Twice-Baked Goat Cheese Potatoes

  • Active Time 15m
  • Total Time 1h

6 servings

Combining low-fat cottage cheese with goat cheese adds creaminess without as much fat.

ingredients

  • 6 russet potatoes (6 to 8 ounces each), scrubbed
  • 1 tablespoon extra-virgin olive oil
  • Salt & freshly ground pepper to taste
  • 3/4 cup low-fat cottage cheese
  • 4 ounces creamy goat cheese cut into pieces
  • 1/3 cup chopped scallions
  • 2 tablespoons chopped fresh parsley

directions

Pierce potatoes with a fork and wrap each one in a double thickness of microwave-safe paper towel. Microwave on high for a total of 20 to 30 minutes, turning over and rearranging potatoes once, or until soft when pinched. (Alternatively, place pierced potatoes directly on oven rack and bake at 450 degrees F for 50 to 60 minutes).

Preheat oven to 425 degrees F.

As soon as the potatoes are cool enough to handle, slice off top third (lengthwise) of each. Scoop potato flesh into a mixing bowl, reserving potato-skin shells. Sprinkle oil over potato flesh, season with salt and pepper and mash with a potato masher.

Puree cottage cheese in a food processor. Add goat cheese and process until smooth. Scrape cheese mixture into mashed potatoes and mix with the potato masher. Gently fold in scallions and parsley with a rubber spatula. Taste and adjust seasonings. Mound potato filling into potato shells. Use the tines of a fork to give the tops a decorative finish.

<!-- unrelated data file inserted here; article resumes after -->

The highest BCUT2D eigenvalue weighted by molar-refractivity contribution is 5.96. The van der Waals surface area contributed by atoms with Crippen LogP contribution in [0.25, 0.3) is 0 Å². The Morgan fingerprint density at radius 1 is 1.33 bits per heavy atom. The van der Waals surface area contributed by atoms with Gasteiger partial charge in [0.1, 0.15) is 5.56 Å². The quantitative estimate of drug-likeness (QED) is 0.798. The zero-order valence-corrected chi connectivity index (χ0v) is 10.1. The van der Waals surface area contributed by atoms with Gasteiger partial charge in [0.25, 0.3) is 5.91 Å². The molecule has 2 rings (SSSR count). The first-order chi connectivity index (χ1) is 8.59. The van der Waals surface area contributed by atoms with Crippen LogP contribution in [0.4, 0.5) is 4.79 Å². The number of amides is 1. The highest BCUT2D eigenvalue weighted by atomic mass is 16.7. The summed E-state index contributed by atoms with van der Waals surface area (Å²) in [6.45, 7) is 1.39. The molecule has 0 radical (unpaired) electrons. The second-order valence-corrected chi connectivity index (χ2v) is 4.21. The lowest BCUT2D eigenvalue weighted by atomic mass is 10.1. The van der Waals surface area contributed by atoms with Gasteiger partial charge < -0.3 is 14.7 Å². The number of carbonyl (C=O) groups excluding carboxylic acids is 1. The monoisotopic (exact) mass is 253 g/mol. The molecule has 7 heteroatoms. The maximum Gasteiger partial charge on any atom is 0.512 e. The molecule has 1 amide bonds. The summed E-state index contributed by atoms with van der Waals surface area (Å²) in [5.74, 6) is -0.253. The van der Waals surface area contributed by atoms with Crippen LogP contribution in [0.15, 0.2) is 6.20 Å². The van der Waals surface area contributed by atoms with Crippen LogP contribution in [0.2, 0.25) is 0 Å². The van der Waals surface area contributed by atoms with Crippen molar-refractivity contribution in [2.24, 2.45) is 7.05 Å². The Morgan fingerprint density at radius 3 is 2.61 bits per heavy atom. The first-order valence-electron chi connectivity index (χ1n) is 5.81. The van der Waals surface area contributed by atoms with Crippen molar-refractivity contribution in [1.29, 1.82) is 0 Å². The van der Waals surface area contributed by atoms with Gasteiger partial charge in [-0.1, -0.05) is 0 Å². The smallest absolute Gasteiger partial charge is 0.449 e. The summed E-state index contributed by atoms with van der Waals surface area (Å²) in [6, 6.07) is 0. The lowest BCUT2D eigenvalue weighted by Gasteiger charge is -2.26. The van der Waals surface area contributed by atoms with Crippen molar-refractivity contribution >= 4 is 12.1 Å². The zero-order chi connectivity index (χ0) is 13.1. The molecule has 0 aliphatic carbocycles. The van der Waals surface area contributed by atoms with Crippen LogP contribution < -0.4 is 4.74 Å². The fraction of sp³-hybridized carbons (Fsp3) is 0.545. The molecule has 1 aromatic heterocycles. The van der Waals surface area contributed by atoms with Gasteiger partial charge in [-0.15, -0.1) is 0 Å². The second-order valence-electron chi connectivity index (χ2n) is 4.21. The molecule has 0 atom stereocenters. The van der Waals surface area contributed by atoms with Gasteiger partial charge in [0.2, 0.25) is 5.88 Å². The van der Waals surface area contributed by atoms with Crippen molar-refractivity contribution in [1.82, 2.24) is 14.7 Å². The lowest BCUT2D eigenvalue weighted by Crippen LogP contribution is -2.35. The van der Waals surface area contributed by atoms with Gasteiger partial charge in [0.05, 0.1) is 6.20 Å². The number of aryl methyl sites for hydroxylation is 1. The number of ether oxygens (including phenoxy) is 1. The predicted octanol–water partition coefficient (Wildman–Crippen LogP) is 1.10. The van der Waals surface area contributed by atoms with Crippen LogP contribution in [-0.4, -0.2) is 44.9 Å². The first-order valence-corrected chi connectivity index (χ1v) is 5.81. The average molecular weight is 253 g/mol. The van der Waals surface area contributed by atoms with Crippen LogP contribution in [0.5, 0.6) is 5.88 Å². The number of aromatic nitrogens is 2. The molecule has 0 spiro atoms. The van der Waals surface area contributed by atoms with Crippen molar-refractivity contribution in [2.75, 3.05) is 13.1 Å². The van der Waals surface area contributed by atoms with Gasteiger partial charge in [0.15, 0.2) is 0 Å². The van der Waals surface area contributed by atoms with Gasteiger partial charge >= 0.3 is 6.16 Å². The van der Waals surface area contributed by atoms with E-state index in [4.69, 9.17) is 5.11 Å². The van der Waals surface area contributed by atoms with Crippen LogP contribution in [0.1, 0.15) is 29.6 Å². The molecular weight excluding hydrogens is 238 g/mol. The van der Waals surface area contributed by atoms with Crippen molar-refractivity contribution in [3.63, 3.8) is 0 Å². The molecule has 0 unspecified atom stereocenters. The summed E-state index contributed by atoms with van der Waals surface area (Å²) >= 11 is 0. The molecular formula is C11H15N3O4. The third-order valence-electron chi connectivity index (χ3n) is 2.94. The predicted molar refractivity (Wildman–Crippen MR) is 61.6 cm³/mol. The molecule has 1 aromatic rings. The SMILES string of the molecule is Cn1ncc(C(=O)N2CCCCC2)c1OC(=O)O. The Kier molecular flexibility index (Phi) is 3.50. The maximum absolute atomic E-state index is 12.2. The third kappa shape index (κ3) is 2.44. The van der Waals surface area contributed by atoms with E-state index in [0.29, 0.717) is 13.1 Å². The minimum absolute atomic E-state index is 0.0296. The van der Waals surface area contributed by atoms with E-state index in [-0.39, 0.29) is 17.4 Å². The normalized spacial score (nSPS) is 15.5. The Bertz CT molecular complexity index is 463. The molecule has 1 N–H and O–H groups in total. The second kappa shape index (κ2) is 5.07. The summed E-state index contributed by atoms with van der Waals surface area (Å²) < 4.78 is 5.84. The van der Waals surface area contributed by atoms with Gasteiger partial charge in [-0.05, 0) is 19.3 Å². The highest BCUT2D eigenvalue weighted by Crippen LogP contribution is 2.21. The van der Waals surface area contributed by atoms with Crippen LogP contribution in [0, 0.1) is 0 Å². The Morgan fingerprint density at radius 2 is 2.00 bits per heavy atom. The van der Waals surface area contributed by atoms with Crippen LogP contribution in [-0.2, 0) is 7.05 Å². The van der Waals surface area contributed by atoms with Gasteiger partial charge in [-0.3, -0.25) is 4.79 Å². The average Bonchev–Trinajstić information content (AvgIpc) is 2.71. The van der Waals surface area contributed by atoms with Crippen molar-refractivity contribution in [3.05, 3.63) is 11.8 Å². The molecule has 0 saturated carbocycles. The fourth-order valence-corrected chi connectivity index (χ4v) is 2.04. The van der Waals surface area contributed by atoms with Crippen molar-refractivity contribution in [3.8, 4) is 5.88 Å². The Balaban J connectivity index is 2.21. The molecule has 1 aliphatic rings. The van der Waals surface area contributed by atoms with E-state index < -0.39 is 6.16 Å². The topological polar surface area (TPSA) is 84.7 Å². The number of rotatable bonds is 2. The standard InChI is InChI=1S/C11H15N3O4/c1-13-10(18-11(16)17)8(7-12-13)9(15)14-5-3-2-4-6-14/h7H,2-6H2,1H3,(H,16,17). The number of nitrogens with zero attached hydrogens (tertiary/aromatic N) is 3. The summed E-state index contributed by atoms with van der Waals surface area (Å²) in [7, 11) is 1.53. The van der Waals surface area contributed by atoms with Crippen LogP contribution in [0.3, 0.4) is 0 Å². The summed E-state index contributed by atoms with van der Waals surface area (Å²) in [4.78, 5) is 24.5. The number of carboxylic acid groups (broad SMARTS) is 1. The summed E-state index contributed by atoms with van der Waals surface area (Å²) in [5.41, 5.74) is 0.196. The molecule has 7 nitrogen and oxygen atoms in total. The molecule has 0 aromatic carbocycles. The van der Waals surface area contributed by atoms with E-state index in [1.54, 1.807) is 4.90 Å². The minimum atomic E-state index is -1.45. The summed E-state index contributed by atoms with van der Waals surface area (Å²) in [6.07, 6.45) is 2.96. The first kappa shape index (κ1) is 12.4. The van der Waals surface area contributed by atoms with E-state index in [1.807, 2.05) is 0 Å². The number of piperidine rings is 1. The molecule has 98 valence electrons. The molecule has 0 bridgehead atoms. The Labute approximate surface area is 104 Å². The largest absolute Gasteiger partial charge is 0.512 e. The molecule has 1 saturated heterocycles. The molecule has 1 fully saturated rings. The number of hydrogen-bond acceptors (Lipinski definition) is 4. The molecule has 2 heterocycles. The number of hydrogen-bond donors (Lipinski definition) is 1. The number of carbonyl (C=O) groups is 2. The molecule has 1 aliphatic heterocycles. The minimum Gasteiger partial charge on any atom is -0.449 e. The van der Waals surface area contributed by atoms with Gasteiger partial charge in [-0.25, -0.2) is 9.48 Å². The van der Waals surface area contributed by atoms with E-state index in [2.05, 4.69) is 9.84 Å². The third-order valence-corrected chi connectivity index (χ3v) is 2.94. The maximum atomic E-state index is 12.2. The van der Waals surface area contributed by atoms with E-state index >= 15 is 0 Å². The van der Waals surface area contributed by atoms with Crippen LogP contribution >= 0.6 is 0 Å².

Set stuffed potatoes on a baking sheet or in a shallow baking dish and bake until golden and heated through, 30 to 40 minutes. Serve hot.

Recipe reprinted by permission of Publisher. All rights reserved.

RecID 9657

nutrition information per serving

229 calories; 7g total fat; 3g total saturated fat; 10mg cholesterol; 243mg sodium; 32g carbohydrates; 2g fiber; 11g protein

These nutrition facts are calculated according to the ingredients listed in this recipe. Any substitutions will change these facts. Although we strive for accuracy, please note that food manufacturers occasionally change their food formulas, which could affect the calculations as shown.

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